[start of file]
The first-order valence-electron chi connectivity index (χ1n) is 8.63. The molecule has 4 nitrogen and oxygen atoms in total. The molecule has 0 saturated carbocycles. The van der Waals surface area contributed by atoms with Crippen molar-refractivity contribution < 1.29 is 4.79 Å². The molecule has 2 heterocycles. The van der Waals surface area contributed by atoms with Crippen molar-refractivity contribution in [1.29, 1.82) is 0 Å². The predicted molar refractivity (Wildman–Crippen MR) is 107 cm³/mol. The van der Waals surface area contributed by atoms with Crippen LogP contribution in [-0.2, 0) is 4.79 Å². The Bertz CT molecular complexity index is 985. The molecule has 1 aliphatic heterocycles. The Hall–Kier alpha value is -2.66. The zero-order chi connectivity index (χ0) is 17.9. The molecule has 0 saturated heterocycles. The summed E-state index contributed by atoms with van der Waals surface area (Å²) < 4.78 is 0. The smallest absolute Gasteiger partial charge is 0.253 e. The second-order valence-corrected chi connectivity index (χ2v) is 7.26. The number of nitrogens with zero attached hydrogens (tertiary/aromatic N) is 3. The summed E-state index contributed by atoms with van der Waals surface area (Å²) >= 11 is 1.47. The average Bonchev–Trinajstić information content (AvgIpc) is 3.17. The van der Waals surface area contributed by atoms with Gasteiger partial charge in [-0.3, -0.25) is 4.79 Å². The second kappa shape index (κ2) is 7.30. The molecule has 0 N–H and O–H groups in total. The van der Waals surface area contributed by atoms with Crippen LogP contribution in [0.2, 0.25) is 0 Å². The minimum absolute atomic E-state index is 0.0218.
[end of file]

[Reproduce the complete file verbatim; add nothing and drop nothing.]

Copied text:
The first-order valence-electron chi connectivity index (χ1n) is 8.63. The molecule has 4 nitrogen and oxygen atoms in total. The molecule has 0 saturated carbocycles. The van der Waals surface area contributed by atoms with Crippen molar-refractivity contribution < 1.29 is 4.79 Å². The molecule has 2 heterocycles. The van der Waals surface area contributed by atoms with Crippen molar-refractivity contribution in [1.29, 1.82) is 0 Å². The predicted molar refractivity (Wildman–Crippen MR) is 107 cm³/mol. The van der Waals surface area contributed by atoms with Crippen LogP contribution in [-0.2, 0) is 4.79 Å². The Bertz CT molecular complexity index is 985. The molecule has 1 aliphatic heterocycles. The Hall–Kier alpha value is -2.66. The zero-order chi connectivity index (χ0) is 17.9. The molecule has 0 saturated heterocycles. The summed E-state index contributed by atoms with van der Waals surface area (Å²) < 4.78 is 0. The smallest absolute Gasteiger partial charge is 0.253 e. The second-order valence-corrected chi connectivity index (χ2v) is 7.26. The number of nitrogens with zero attached hydrogens (tertiary/aromatic N) is 3. The summed E-state index contributed by atoms with van der Waals surface area (Å²) >= 11 is 1.47. The average Bonchev–Trinajstić information content (AvgIpc) is 3.17. The van der Waals surface area contributed by atoms with Gasteiger partial charge in [-0.3, -0.25) is 4.79 Å². The second kappa shape index (κ2) is 7.30. The molecule has 0 N–H and O–H groups in total. The van der Waals surface area contributed by atoms with Crippen LogP contribution in [0.2, 0.25) is 0 Å². The minimum absolute atomic E-state index is 0.0218.